Last night’s episode of Game of Thrones, titled “The Spoils of War,” holds two distinctions: It is the shortest episode of the series, and it also holds the record for the most stuntmen simultaneously set on fire, which is an insane thing to even track.
It certainly paid off, because the stunning sequence was ablaze with drama and visual spectacle, creating one of the memorable scenes in Game of Thrones history.
In addition to that fiery action, there were more reunions, more scheming, more swordplay and more hot Tarly brothers to enjoy and pick over. Let’s dive in with our recap below!
Meanwhile, in King’s Landing …
Cersei is having a pretty smug chat with a rep from the Iron Bank about how she’s about to pay back their full debt in one swift payment, thanks to the gold she’s swiped from Highgarden. The banker is practically tripping over himself to court more of Cersei’s business. Sure the Golden Company is great, heard great things, but if you take out another loan with the Iron Bank today, he can lock her in at an unbeatable rate, plus no service fees and she can use whatever ATM she wants!
Enjoy feeling like a winner while you can, Cers!
Meanwhile, at Winterfell …
Littlefinger knows better than to put all his manipulation eggs into one impressionable Stark child basket. He finds Bran chilling by the fire in a Westerosi wheelchair, and he offers him a sort of strange gift. It’s the dagger that nameless assassin tried to kill him with in season one. You remember. Catelyn intervened and his direwolf ended up saving them both. Then Catelyn confronted Littlefinger about it, and he tried to claim he lost that dagger to Tyrion, and then Tyrion was captured for trying to get Bran killed even though he totally didn’t, and then it basically started the wheels in motion for the War of the Five Kings. But you knew all that already, didn’t you, BRAN? Of course, he did. He knows everything. And to prove it, he parrots back one of Littlefinger’s signature lines/my favorite Prince lyric that never was: “Chaos is a ladder.”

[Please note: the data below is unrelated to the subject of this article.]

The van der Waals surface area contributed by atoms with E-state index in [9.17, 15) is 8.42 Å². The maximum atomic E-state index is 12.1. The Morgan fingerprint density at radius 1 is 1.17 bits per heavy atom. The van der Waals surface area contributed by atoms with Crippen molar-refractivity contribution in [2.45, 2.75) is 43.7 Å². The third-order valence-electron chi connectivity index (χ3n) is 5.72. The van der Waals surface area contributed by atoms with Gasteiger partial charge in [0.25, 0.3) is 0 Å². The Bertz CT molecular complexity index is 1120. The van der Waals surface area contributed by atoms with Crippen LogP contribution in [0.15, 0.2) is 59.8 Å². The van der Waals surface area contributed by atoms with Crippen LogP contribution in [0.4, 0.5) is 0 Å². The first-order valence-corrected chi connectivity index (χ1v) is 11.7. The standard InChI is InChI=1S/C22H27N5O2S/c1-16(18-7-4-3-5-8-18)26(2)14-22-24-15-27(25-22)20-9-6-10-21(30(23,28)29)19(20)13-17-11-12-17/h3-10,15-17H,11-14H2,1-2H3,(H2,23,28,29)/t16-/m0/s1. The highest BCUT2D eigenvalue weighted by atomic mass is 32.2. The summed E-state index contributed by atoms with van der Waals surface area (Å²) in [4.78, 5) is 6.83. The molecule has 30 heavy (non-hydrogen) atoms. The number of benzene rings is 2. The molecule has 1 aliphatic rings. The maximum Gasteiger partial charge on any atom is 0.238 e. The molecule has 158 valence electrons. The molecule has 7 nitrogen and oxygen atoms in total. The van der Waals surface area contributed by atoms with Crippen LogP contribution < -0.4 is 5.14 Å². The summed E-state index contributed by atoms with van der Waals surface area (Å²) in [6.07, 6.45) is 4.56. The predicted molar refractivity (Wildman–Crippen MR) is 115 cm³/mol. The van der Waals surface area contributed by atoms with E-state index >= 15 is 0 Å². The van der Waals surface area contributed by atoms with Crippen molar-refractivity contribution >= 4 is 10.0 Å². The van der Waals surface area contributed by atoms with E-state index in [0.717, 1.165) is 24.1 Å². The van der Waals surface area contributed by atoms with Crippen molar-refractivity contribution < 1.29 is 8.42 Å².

Before Littlefinger can shake the Stark boy down for how he knows about that, Meera enters. She’s there to tell Bran that she needs to be with her family (or what’s left of it) when things really get real. He’s like, “Cool, smell ya later,” and that’s not exactly the sort of send-off Meera was hoping for. After all, she dragged his ass through the snow when he was all Nick Cannon Presents: Wargin’ Out and her brother, Hodor and even poor Summer died protecting him. The least he can do is feign like he’s sad to see her go. Now that Bran’s become the Three-Eyed Raven, though, he’s not really a person anymore, let alone Brandon Stark. “You died in that cave,” Meera tells him before walking her fabulous furs and badass self right out of there.
Outside, there’s a visitor at the gate, and it’s none other than Arya Stark! Only problem is there are two bouncers taking their job a little too seriously. “Ooh, sorry, we’re at capacity.” She tries to explain that this is her home, she is Arya Stark, and they’re like “Hmm, you’re not on the list.” After a little more “Don’t you know who I am?” namedropping, they agree to let Arya in if she just stays still while they check in with Sansa. Of course, the second they turn their backs, Arya disappears.
Sansa finds her in the crypt, and their long-awaited reunion is sweet. They don’t dwell on all the misfortune that’s hardened them both since they’ve last seen each other, but it’s clear they also have both matured. “It’s a long story. I imagine yours is too,” Arya says. “Yes, not a very pleasant one.” “Mine neither, but our stories aren’t over yet.”
Indeed they’re not.
Sansa takes Arya to see Bran hanging out with his tree friends. Bran gives the dagger to Arya, which makes a lot of sense. She’s sure to get more use out of it. (Plus, anyone with a Valyrian steel weapon — including Brienne, Jaime, Sam Tarley and Jon Snow — will need them when the White Walkers descend.) Sansa’s suspicions are raised when Bran tells them he got the dagger as a gift from Littlefinger, because that is not a man that ever has purely altruistic intentions.